For the first time, you have the whole Blizzard community united on one portal into their games through the same PC online gaming portal. For the first time, you'll be able to use real-life ID, like in Facebook, so you'll be able to track down your friends. For the first time, you'll be able to communicate across games. If you're part of a guild, a group, a team in World of Warcraft for example, you can send a message to your buddies in Starcraft and vice-versa. So they can join you for a 30-minute match in Starcraft, and then you can join them for a raid [in World of Warcraft]. We think that provides an enormous opportunity to provide all games for the Blizzard community. I think this is a phenomenal opportunity right out of the gate. And then obviously, as Diablo III gets ready, it's another opportunity for this platform.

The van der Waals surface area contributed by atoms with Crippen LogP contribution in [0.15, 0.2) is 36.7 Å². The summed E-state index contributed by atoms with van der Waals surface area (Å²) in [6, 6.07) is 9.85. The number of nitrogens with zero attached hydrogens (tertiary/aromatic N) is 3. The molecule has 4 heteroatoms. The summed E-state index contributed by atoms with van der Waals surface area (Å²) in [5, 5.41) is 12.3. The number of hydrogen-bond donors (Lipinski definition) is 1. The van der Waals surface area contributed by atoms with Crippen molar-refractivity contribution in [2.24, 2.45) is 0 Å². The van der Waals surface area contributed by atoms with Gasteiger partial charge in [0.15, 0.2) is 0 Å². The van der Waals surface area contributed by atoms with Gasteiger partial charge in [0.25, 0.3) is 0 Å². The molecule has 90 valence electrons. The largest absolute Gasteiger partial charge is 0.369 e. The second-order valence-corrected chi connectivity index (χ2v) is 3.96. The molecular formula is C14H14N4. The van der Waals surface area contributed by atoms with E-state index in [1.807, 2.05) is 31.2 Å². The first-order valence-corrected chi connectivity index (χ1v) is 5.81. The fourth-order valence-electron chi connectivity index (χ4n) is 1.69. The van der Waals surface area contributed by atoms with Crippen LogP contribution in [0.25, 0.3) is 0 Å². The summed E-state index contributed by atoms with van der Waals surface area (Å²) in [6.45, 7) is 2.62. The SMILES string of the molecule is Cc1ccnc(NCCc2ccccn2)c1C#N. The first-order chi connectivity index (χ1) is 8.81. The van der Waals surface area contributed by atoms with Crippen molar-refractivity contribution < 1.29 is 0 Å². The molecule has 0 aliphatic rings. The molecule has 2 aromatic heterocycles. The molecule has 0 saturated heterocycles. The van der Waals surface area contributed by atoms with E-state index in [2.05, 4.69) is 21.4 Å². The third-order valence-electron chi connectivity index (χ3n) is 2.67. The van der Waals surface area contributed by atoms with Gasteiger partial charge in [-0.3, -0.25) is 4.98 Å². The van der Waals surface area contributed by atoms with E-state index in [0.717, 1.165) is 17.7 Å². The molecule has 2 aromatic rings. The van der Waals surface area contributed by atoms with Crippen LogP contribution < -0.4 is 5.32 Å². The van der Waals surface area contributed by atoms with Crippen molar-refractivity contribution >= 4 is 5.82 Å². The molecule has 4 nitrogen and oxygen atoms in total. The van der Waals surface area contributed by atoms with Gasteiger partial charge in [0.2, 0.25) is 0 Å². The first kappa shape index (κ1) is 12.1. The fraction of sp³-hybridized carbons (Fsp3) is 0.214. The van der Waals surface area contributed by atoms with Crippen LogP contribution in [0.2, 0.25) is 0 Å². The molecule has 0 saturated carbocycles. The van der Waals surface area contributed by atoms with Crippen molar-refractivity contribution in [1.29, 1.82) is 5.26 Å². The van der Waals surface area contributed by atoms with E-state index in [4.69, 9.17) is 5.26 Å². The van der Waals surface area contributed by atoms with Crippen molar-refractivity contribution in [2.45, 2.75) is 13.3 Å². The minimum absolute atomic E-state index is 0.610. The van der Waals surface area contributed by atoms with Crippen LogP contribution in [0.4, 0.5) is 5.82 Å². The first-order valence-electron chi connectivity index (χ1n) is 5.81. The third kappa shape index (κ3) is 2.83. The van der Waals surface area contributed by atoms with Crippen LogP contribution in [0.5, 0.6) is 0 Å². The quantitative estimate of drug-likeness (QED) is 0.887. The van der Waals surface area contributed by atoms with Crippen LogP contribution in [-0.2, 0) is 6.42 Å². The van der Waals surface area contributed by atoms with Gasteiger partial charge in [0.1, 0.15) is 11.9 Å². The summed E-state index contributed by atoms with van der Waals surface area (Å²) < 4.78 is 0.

So Blizzard is going to be huge. We have an incredibly talented development team there. It's one of the best organizations in video games.
David Gardner: Thomas, let me just ask briefly about Battle.net. In addition to being an investor, I'm a longtime video game player, so I've played pretty much all Blizzard games. Now, when I was playing Diablo II, I was coming through Battle.net, was I not?
Tippl: You were for Diablo, but not for World of Warcraft. World of Warcraft -- 11.5 million subscribers -- did not go through Battle.net. Now, everybody goes through Battle.net, and everybody will be able to communicate across all the games.
Argersinger: Staying with the online theme, there seems to be a slew of new free-to-play MMO (massive multiplayer online) games -- Perfect World (Nasdaq: PWRD ) and a few other companies out there -- at E3 this year. How does Activision respond? What's the competition like from that?
Tippl: Most of the free-to-play games are relatively basic. Games like Farmville have attracted a lot of casual players, and this is part of the reason why the more casual console market [such as the Nintendo Wii] has come under pressure. But this isn't impacting games like Call of Duty. Call of Duty is getting played more hours than ever. We sell more copies than ever. Since the launch of Call of Duty: Modern Warfare 2, 25 million people have played. We're going from strength to strength.